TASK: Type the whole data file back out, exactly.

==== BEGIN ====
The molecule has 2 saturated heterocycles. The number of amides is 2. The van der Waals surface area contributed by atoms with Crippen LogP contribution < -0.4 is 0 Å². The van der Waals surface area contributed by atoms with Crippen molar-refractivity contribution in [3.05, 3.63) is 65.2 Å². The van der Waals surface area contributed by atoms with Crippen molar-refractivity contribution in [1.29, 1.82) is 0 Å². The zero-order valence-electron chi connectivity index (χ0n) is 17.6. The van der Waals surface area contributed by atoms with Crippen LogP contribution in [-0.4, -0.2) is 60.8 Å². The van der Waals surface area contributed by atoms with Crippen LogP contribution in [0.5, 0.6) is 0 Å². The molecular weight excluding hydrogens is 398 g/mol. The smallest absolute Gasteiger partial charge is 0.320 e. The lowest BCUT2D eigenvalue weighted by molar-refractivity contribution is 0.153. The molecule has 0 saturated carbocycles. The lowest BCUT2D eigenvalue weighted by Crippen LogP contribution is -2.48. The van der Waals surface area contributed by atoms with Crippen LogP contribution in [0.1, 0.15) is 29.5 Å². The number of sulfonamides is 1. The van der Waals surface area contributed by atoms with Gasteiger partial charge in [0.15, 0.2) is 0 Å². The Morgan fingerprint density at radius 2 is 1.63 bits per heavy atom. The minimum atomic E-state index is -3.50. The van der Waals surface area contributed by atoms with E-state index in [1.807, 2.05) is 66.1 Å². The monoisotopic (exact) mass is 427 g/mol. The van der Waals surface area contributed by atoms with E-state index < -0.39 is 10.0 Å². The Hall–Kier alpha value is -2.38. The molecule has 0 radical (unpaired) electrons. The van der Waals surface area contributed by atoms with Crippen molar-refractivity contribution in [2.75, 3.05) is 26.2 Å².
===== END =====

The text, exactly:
The molecule has 2 saturated heterocycles. The number of amides is 2. The van der Waals surface area contributed by atoms with Crippen LogP contribution < -0.4 is 0 Å². The van der Waals surface area contributed by atoms with Crippen molar-refractivity contribution in [3.05, 3.63) is 65.2 Å². The van der Waals surface area contributed by atoms with Crippen molar-refractivity contribution in [1.29, 1.82) is 0 Å². The zero-order valence-electron chi connectivity index (χ0n) is 17.6. The van der Waals surface area contributed by atoms with Crippen LogP contribution in [-0.4, -0.2) is 60.8 Å². The van der Waals surface area contributed by atoms with Crippen LogP contribution in [0.5, 0.6) is 0 Å². The molecular weight excluding hydrogens is 398 g/mol. The smallest absolute Gasteiger partial charge is 0.320 e. The lowest BCUT2D eigenvalue weighted by molar-refractivity contribution is 0.153. The molecule has 0 saturated carbocycles. The lowest BCUT2D eigenvalue weighted by Crippen LogP contribution is -2.48. The van der Waals surface area contributed by atoms with Crippen LogP contribution in [0.1, 0.15) is 29.5 Å². The number of sulfonamides is 1. The van der Waals surface area contributed by atoms with Gasteiger partial charge in [0.15, 0.2) is 0 Å². The Morgan fingerprint density at radius 2 is 1.63 bits per heavy atom. The minimum atomic E-state index is -3.50. The van der Waals surface area contributed by atoms with E-state index in [1.807, 2.05) is 66.1 Å². The monoisotopic (exact) mass is 427 g/mol. The van der Waals surface area contributed by atoms with E-state index < -0.39 is 10.0 Å². The Hall–Kier alpha value is -2.38. The molecule has 0 radical (unpaired) electrons. The van der Waals surface area contributed by atoms with Crippen molar-refractivity contribution in [2.75, 3.05) is 26.2 Å².